May 23, 2016

SOLAS Container Weight Verification – US Import Update


SOLAS and Verified Gross Mass, what is it?

In November 2014, the International Maritime Organization (IMO) amended the International Convention for the Safety at Sea (SOLAS), Chapter VI, Part A, Regulation 2 to require that a packed container’s gross mass (Verified Gross Mass, or VGM) be verified prior to loading and stowage aboard a vessel.  The new rule goes into effect on July 1, 2016 in all 171 IMO member countries, including the United States. 

Why is this important to IMO member countries and the global supply chain community?

It is simply a matter of safety for all those involved in the supply chain, from truckers, to terminal operators, stevedores and anyone else exposed to loaded containers.  It’s also critically important for vessel operators to have accurate weights for their laden containers to accurately and safely stow containers on their vessels, and for the vessels themselves to sail safely.  Mis-declaration of weight is still a problem around the world, and the goal of the amendment is to eliminate this for all stakeholders.  

Who is responsible for providing the Verified Gross Mass (VGM) and to whom?

The SOLAS amendment provides that the “shipper” be solely responsible for verifying the Verified Gross Mass (VGM) and transmitting that information to the vessel-operating common carrier prior to vessel load. 

If I am not importing overweight products, does this impact me?

This rule applies to all containers, not just “overweight” containers.  It is a way to verify weight accuracy, regardless of the weight itself.

What methods can be used to weigh a container to provide the VGM to the carrier?

There are only two (2) ways that shippers (or third parties working on their behalf) can weigh the container for the VGM:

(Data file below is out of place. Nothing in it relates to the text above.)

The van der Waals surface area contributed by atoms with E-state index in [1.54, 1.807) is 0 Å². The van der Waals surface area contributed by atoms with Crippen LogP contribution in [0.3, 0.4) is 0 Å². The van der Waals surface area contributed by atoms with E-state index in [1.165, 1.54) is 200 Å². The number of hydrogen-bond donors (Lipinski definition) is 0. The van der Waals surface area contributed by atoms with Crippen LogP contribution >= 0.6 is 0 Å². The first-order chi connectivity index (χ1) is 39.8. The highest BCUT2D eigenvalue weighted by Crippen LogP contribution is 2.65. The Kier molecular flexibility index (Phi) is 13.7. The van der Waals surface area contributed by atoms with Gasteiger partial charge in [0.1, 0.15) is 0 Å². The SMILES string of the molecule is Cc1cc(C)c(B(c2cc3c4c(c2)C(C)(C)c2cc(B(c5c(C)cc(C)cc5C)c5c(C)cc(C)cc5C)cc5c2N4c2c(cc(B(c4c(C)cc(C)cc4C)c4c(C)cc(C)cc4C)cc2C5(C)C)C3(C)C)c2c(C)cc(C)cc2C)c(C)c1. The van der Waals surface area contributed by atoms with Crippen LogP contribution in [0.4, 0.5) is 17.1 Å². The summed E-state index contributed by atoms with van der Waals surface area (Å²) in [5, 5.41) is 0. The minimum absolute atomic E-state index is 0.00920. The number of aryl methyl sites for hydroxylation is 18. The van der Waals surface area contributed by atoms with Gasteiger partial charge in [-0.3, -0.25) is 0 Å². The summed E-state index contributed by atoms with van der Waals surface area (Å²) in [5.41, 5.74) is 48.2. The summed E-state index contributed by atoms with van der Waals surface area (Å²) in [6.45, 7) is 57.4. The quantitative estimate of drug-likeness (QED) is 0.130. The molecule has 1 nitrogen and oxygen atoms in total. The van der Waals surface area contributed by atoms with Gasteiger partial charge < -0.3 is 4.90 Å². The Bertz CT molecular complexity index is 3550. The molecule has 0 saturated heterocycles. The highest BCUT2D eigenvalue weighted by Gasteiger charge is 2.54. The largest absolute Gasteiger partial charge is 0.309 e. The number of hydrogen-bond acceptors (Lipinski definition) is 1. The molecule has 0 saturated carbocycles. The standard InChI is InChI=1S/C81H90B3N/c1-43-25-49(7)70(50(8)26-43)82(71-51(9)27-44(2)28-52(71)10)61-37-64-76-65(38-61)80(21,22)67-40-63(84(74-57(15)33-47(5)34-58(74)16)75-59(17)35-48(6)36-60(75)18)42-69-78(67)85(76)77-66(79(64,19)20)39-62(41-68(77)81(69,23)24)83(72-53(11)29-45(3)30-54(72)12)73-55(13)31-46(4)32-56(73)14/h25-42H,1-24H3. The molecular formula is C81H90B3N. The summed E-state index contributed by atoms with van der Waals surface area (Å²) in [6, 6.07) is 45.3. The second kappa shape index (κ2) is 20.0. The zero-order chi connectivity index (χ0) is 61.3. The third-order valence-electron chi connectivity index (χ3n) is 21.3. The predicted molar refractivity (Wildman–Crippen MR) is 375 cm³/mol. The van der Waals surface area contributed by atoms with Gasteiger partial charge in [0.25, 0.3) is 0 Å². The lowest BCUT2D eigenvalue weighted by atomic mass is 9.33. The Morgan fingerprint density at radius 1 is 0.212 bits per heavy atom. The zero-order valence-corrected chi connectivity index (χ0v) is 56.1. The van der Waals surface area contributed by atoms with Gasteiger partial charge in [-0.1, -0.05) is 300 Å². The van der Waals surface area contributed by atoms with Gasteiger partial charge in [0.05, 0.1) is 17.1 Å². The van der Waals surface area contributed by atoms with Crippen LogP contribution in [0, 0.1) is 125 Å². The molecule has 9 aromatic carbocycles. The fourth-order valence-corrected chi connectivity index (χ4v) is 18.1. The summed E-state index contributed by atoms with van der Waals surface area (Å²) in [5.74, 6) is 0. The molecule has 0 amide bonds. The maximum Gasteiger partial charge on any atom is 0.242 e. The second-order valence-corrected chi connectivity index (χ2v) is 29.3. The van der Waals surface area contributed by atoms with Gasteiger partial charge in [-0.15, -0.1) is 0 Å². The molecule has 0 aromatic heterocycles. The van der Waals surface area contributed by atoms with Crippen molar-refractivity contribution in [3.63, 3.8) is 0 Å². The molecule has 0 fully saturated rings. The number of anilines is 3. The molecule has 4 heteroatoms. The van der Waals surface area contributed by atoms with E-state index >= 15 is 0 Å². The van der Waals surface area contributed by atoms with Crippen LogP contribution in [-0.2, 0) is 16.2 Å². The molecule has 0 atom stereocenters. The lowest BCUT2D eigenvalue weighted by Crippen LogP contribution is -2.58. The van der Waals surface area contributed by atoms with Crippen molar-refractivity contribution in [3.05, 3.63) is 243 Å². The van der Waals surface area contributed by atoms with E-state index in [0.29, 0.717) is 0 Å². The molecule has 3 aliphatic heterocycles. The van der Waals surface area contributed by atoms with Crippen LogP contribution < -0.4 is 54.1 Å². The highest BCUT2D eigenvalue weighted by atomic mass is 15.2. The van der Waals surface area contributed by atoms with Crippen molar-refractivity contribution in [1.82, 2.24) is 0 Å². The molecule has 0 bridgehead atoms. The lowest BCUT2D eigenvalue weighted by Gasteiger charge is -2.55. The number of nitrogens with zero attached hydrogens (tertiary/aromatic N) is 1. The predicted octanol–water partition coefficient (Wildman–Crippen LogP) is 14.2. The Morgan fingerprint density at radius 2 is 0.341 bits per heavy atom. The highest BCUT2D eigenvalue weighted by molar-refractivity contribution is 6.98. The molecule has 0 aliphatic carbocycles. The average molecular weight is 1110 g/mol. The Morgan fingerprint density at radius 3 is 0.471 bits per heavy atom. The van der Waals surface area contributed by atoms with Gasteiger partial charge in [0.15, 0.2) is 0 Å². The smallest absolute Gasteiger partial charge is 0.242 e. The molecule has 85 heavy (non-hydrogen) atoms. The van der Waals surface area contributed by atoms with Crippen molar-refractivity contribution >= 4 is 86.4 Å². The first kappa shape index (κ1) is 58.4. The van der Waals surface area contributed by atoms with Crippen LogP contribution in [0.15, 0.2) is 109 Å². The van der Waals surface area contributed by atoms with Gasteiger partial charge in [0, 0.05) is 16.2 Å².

1. Weighing the container after it has been packed using a scale that is both calibrated and certified, or…

2. Adding the weight of the loaded cargo and the container’s tare weight. 

However, certain commodities by nature of how they are shipped, cannot be weighed using method 2 (metal scrap, plastic scrap, dry bulk grains, other bulk cargo). 

How will a shipper know the tare weight of the empty container?

Carriers have informed the shipping community that they will accept the tare weight written on the side of the individual empty container, or in many cases, carriers will provide the tare weight for the specific container being loaded on their website.

As an importer, what responsibility do I have?

The SOLAS regulation clearly stipulates that this is the responsibility of the shipper, or supplier.  So even though there is no responsibility, importers must make sure that each supplier in their supply chain is aware of the new regulation, and has a process in place to weigh, verify, and communicate the VGM to their carrier prior to the carrier’s VGM cut-off.

How and when will a shipper communicate the VGM to the carrier?

According to the regulations, the VGM can be submitted either electronically as an EDI message (an EDI message called VERMAS with a code of 304 has been established for VGM, but is still being tested and is not completely ready at this time), via electronic portals used by carriers, or through a carrier’s own electronic portal.  The weight certification must be signed by a person duly authorized by the shipper (an electronic signature is acceptable).  What carriers in the United States have messaged is that the “cut-off” for the VGM will be noon on the same day as the receiving cut-off time. In each country, different VGM cut-offs will be established. 

What if the weight verification is inaccurate or late?

Carriers are messaging that without a VGM prior to loading by the specified VGM cut-off, they will maintain a no-load policy and containers will be held in limbo at the receiving terminal until an accurate VGM can be provided.  Demurrage and/or any other cost incurred by the carrier to move the non-verified container within the terminal as a result of an inaccurate or missing VGM will be on the account of the shipper.  At this point, we are not seeing any “fines” associated with this should an inaccurate or late VGM be provided.